Saturday, 11 May 2013
Cinnamon and brown sugar bagels - recipe
Bagels are a bit unusual as they are boiled in water prior to the final bake and after proving/rising. This gives them the unusual texture. With home made bagels you don't tend to get that shiny, smooth perfectly round exterior or the dense/tough chewy texture you get from shop bought. The home made variety may be a bit lumpy on the outside (this is where the dough has proved and then been placed into boiling water), they won't be a uniform shape and they will be much lighter...and they do taste miles and miles better.
Here is how I made mine...I made 3 variations, all with a white dough - plain poppy seed topping, plain with a cinnamon/brown sugar topping and raisin and cinnamon. Bagels will keep quite well for a few days in a container, they freeze well and are amazing toasted if they start to loose their freshness.
500g strong white flour
1 sachet fast action yeast
1tbsp olive oil
250ml warm milk
Flour for kneading
2tsp poppy seeds
3tsp brown sugar
1 beaten egg
1. Begin by putting all the dry ingredients into a bowl and mix together with a spoon to combine. Add the oil and warm milk slowly and mix as you go to form a dough. Once the mixture is holding together, cover with a damp tea towel and leave for an hour to settle and to rise.
2. After an hour take the dough and put onto a floured worktop and knead until smooth, between 5 and 10 minutes.
3. Roll the dough into a fat sausage and cut into 6 or 8, depending how large you like your bagels.
4. Take each piece of dough and make into a small bun then roll this into a ball. Poke a finger or the end of a wooden spoon through the middle of each ball of dough. Whizz this around your index finger to stretch the middle of the bagel.
5. Place the formed bagels on a greased baking tray to rise...leave plenty of space between each bagel. Cover with a damp tea towel and leave in a warm place for about 45 minutes.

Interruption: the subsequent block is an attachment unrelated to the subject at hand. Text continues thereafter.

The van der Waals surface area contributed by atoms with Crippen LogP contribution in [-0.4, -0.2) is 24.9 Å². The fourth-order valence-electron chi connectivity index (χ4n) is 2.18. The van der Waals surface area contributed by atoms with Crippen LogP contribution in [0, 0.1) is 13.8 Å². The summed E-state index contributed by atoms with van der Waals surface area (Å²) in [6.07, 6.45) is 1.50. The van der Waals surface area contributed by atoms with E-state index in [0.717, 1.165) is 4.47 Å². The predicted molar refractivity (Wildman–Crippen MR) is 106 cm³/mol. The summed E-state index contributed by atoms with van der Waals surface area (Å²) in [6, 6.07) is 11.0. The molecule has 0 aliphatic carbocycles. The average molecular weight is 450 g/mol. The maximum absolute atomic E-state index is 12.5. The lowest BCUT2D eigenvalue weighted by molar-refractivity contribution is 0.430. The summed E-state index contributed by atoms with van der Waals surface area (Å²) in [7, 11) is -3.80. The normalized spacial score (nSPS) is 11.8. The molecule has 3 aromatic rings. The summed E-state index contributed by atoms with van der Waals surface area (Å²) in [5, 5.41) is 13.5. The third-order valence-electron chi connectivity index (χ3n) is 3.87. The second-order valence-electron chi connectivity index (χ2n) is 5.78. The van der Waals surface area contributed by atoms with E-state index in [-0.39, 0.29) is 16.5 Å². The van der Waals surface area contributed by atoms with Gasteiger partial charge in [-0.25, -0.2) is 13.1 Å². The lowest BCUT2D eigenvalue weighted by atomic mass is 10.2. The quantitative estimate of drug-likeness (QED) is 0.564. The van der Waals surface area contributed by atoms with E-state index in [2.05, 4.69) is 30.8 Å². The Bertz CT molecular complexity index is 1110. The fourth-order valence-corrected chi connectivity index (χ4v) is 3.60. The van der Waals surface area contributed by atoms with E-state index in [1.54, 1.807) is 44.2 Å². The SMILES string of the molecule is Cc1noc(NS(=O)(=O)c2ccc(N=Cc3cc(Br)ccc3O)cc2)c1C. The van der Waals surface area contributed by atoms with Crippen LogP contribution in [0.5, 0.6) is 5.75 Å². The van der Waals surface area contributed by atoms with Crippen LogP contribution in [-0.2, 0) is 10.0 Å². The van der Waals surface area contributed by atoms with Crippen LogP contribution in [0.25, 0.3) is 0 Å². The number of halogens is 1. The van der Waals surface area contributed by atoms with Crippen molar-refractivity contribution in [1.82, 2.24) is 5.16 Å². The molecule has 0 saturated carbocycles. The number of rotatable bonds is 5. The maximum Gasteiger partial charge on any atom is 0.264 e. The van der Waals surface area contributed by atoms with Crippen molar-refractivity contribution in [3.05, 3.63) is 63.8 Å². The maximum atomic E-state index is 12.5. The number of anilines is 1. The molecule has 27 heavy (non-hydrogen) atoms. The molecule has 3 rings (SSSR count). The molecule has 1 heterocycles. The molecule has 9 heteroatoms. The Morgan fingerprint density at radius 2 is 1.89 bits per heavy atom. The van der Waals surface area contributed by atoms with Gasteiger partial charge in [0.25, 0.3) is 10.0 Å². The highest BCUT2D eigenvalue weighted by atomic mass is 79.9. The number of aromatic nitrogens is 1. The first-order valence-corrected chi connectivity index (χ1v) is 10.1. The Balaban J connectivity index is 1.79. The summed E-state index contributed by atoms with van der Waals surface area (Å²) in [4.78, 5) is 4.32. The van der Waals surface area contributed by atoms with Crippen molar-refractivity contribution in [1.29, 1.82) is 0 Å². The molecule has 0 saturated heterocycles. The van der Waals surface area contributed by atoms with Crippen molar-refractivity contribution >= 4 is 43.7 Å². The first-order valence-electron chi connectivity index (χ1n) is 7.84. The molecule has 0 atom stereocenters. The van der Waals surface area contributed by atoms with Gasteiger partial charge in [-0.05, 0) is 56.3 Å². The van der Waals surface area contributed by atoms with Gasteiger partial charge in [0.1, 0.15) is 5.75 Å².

6. After the bagels have proved, just make sure the centre hole is still there and if it has shrunk with proving use your finger to make the hole a bit bigger.
7. Put a pan of water on to boil and then once it reaches boiling point lower the heat to a gentle simmer.
8. Use a large spoon or slotted spoon to lower the bagels into the water - you might need to do them in batches of 2 or 3 at a time. They should float on the water. After a minute simmering on one side turn them over carefully to boil the underside for another minute.
9. Pre- heat the oven to 220C fan.
10. Use a slotted spoon to remove each bagel, drain them as much as you can and place on the baking tray ready to be baked.
N.B. Bagels stick like glue to baking sheets so I used bacoglide on my baking tray and sprinkled fine semolina over the bacoglide in readiness for the bagels.
11. Once on the tray use beaten egg and a pastry brush to glaze the top and sides of each bagel, sprinkle the tops with cinnamon and brown sugar, poppy seeds or raisins and cinnamon and brown sugar. Or top with sesame seeds, dried onions, garlic flakes, chill flakes, nuts, dries fruit or any seeds are good.
12. Bake in the oven for about 15 minutes or until golden brown. Turn the bagels over and bake for a further 3 or 4 minutes. Cool on a wire rack.
If you want to see another version of gorgeous bagels op over to Choclette's blog to see the ones she made recently...